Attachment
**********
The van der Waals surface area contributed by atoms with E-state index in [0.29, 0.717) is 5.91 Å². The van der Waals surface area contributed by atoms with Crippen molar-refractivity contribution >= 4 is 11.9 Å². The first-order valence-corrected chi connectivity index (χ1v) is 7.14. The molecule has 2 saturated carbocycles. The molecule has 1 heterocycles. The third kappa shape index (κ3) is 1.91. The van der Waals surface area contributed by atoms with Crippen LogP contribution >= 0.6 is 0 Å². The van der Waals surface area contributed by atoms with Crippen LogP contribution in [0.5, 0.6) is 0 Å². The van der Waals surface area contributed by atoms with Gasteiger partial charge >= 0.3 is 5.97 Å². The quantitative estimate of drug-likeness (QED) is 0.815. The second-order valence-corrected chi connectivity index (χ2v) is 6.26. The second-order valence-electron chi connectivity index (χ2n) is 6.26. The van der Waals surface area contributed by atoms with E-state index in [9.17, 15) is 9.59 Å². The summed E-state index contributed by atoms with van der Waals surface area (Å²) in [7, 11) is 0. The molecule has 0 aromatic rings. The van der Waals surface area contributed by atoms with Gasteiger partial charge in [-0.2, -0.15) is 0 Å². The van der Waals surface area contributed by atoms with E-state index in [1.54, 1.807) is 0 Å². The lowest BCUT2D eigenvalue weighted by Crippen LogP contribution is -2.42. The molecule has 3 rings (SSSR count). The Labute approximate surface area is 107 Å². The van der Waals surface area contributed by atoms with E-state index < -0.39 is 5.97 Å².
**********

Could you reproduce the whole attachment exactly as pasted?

The van der Waals surface area contributed by atoms with E-state index in [0.29, 0.717) is 5.91 Å². The van der Waals surface area contributed by atoms with Crippen molar-refractivity contribution >= 4 is 11.9 Å². The first-order valence-corrected chi connectivity index (χ1v) is 7.14. The molecule has 2 saturated carbocycles. The molecule has 1 heterocycles. The third kappa shape index (κ3) is 1.91. The van der Waals surface area contributed by atoms with Crippen LogP contribution >= 0.6 is 0 Å². The van der Waals surface area contributed by atoms with Crippen LogP contribution in [0.5, 0.6) is 0 Å². The van der Waals surface area contributed by atoms with Gasteiger partial charge >= 0.3 is 5.97 Å². The quantitative estimate of drug-likeness (QED) is 0.815. The second-order valence-corrected chi connectivity index (χ2v) is 6.26. The second-order valence-electron chi connectivity index (χ2n) is 6.26. The van der Waals surface area contributed by atoms with E-state index in [9.17, 15) is 9.59 Å². The summed E-state index contributed by atoms with van der Waals surface area (Å²) in [7, 11) is 0. The molecule has 0 aromatic rings. The van der Waals surface area contributed by atoms with Gasteiger partial charge in [-0.2, -0.15) is 0 Å². The van der Waals surface area contributed by atoms with E-state index in [1.54, 1.807) is 0 Å². The lowest BCUT2D eigenvalue weighted by Crippen LogP contribution is -2.42. The molecule has 3 rings (SSSR count). The Labute approximate surface area is 107 Å². The van der Waals surface area contributed by atoms with E-state index < -0.39 is 5.97 Å².